products, through an uninterrupted and repeated cycle of elementary steps, until the last step in the cycle regenerates the catalyst in its original form. More simply put, a catalyst is a substance that speeds up a chemical reaction without itself being consumed in the process. Many types of materials can serve as catalysts. These include metals, metal compounds (e.g., metal oxides, sulfides, nitrides), organometallic complexes, and enzymes.


The first triumph of a large-scale catalytic technology goes back to 1913 when the first industrial plant to synthesize ammonia (NH3) from its constituents, elemental nitrogen (N2) and elemental hydrogen (H2), was inaugurated in Germany. From the outset, and until the present, the catalyst in such plants has consisted essentially of iron. The mechanism of the reaction is now well understood. Certain groups of iron atoms at the surface of the catalyst are capable of dissociating first a molecule of nitrogen and then a molecule of hydrogen, and finally of recombining the fragments to ultimately form a molecule of ammonia. The catalyst operates at high temperature to increase the speed of the catalytic cycle and at high pressure to increase the thermodynamic yield of ammonia. Under these conditions, the catalytic cycle turns over more than a billion times at each catalytic site, before the catalyst has to be replaced. This high productivity of the catalyst explains its low cost: the catalyst results in products worth 2000 times its own value during its useful life.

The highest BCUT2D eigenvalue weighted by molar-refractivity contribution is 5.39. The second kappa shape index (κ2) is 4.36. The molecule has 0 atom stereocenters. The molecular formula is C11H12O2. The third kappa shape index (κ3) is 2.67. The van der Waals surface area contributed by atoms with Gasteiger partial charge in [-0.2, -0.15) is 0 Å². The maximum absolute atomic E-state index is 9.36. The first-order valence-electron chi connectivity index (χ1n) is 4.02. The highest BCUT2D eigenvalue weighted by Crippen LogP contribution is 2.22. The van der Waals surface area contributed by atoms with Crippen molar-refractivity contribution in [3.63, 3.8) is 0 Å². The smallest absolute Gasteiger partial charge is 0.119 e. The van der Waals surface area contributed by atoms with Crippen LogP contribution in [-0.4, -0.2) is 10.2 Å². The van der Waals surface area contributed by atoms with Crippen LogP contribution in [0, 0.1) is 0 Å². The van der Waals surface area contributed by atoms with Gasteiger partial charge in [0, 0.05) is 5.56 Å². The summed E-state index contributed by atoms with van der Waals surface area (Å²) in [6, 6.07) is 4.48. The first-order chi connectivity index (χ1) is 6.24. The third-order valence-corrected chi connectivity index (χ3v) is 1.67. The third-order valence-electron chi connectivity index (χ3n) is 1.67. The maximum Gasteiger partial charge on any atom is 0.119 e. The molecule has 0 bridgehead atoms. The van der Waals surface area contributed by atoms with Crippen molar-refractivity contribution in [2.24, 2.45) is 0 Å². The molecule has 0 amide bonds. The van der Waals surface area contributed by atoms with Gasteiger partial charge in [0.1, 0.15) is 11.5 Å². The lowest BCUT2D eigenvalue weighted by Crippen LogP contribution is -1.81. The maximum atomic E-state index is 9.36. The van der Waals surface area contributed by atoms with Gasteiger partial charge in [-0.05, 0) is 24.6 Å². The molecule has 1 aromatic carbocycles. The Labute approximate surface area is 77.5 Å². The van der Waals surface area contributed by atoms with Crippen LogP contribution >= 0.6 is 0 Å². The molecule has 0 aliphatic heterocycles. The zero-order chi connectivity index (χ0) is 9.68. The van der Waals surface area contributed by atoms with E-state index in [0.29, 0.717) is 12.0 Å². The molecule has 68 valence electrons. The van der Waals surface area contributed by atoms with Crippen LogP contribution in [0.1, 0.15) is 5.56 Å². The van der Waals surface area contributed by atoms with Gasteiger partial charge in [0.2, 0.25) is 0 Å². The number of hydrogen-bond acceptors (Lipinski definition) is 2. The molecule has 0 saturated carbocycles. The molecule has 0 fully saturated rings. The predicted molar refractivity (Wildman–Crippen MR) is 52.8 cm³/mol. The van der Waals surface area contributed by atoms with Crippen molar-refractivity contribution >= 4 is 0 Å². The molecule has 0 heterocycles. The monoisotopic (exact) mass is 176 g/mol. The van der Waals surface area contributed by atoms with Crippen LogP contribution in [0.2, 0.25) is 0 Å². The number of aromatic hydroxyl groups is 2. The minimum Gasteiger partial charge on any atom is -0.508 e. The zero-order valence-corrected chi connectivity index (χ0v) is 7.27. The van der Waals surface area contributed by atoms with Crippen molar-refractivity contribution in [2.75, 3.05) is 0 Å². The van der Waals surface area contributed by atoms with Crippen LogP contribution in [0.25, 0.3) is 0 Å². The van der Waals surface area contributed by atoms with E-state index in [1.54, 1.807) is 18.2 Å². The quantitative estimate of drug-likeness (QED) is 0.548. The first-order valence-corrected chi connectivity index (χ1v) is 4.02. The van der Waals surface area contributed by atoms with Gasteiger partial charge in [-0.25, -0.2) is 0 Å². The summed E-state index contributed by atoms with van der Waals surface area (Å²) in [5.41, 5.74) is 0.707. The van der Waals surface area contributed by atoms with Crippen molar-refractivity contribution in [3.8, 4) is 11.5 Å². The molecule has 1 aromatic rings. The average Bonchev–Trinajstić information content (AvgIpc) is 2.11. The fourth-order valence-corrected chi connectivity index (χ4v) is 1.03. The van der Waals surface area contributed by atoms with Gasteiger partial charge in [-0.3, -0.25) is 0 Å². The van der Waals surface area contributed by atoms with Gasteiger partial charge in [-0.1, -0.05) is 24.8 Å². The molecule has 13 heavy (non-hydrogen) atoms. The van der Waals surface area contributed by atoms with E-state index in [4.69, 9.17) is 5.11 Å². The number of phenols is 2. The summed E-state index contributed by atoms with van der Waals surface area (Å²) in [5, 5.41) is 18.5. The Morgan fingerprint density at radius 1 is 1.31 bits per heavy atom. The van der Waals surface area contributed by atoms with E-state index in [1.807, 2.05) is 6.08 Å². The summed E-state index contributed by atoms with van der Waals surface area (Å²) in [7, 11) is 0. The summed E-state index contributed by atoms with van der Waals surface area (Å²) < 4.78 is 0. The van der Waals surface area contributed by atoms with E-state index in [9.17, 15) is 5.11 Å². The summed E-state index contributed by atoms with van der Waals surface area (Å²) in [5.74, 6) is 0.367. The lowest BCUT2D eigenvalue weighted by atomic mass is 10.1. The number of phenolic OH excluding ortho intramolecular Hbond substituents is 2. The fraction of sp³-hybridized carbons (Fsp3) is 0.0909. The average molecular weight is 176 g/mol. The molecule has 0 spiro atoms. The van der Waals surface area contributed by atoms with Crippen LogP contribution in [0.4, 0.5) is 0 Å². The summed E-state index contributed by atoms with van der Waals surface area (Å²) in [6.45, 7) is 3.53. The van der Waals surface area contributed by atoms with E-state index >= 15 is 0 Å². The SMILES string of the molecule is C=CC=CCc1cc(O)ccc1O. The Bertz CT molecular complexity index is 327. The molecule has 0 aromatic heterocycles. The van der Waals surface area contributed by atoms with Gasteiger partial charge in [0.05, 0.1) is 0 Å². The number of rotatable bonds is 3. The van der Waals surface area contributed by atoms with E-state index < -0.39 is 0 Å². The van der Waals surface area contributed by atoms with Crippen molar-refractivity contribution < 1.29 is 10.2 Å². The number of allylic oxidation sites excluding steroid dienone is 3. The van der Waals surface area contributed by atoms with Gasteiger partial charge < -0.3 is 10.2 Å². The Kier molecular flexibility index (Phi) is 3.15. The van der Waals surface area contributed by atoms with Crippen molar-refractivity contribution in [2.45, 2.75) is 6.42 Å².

The next illustration of catalysis shows that industrial catalysts can be biomimetic in the sense that they imitate the ability of naturally occurring enzymes to produce optically active molecules. Many pharmaceuticals are known to be active in only one form, let us say the left-handed form. It is therefore critical to obtain the left-handed form with high purity. It is particularly important when the drug is toxic, even if only slightly so, and must be administered over many years. It is true of a molecule called L-Dopa used in the treatment of Parkinson's disease. The right-handed molecule is inactive. In ordinary synthesis, both forms are produced in equal amounts. Their separation is costly. Is it possible to produce only the left-handed form by means of a synthetic catalyst? The first successful industrial synthesis of this kind was achieved by Monsanto, and a patent for the selective synthesis of L-Dopa was granted in 1974. The catalytic process used to make L-Dopa today is an important achievement in industrial catalysis.

Finally, recent and current developments in catalytic technology are targeted at the protection of the environment. The best-known example deals with catalytic converters that remove pollutants from the exhaust gases of automobiles. Catalytic converters for automobiles were first installed in the United States in the early 1970s. These devices were subsequently intro-

The National Academies | 500 Fifth St. N.W. | Washington, D.C. 20001
Copyright © National Academy of Sciences. All rights reserved.
Terms of Use and Privacy Statement